Land rights have received some attention as an issue concerning property rights. It
has been considered as an important right for the local communities living around or
across protected areas. However, the right to land is almost absent from international
instruments of human rights. Land rights are not typically perceived to be a human
rights issue.1 Land rights is corporeal hereditament as they are physical or tangible
objects incorporated in land while rights to land is incorporeal which fall under property
rights. In the same vein, rights to land “broadly refer to rights to use, control, and
transfer a parcel of land, and include the rights to: occupy, enjoy and use land and
resources; restrict or exclude others from land; transfer, sell, purchase, grant or loan;
inherit and bequeath; develop or improve; rent or sublet; and benefit from improved
land values or rental income”.2 Legally, according to Gilbert, land rights fall in the
“categories of land laws, land tenure agreements but they are rarely associated with
human rights law”.3 Internationally, there is no treaty or any specific declaration that
refers to human rights to land.4 Even land rights are absent from international
instruments of human rights. The African Charter on Human and Peoples’ Rights
stipulates in article 14: “the right to property shall be guaranteed. It may only be
encroached upon in the interest of public need or in the general interest of the
community and in accordance with the provisions of appropriate laws”5. This can be
construed to cater for land rights in international law.
Land dispossession has a negative impact on the local communities and on all
mankind as it impacts on their livelihood and also has a negative impact on the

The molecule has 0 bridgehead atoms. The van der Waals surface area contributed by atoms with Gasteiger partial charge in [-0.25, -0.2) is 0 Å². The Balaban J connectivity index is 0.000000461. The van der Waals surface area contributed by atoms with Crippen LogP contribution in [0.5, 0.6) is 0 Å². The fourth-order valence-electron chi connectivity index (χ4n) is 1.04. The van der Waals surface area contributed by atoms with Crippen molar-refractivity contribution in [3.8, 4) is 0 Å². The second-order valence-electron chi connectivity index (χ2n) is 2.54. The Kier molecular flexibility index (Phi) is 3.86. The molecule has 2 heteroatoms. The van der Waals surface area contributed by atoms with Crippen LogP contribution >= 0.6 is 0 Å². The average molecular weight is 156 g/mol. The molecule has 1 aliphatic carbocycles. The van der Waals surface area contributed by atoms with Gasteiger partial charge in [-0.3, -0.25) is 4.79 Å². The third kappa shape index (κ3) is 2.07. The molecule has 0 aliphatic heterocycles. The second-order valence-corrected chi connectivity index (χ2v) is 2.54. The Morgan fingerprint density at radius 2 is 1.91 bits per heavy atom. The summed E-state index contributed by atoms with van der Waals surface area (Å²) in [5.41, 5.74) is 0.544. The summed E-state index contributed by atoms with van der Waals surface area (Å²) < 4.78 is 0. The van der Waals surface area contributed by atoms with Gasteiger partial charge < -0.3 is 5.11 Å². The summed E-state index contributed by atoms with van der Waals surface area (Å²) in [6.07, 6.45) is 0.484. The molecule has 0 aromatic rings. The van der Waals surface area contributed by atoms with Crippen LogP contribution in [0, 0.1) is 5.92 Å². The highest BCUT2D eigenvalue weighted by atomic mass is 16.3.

environment. It is extremely true that local communities also want to share the
resources of their land and to benefit from them. The establishment of protected areas
is a worldwide practice that intends to defend biodiversity and wildlife from human development.6 Such a policy tends to neglect the rights of local communities, generally
in the practice of protected areas. Most protected areas have followed the
conventional and exclusionary approach that was applied at Yellowstone7 in 1972 and
have failed to fully integrate other important factors such as social and cultural issues.
The dispossession of land can be considered as a restrictive measure that imposes
difficult and most of the time conflicting effects to the people settled around protected
areas. The dispossession of land has triggered adverse social impacts on local
communities in some cases by disrupting their traditional ways of living and limiting
their control of and access to resources.8 The dispossession of land undermines
protection policies through conflicts between protected area managers and local
communities. The prohibition of communities from their land without consultation
violates the obligations for free, prior and informed consent (FPIC).
This study investigates the human rights implications on protected land of Luki
Reserve in the Democratic Republic of the Congo (DRC). It will also explore the DRC
land rights framework and their implications on socio-economic rights of local
communities such as: the right to food, right to clean water, right to housing, right to
health and the right to culture.
Mini Dissertation (MPhil)--University of Pretoria, 2018.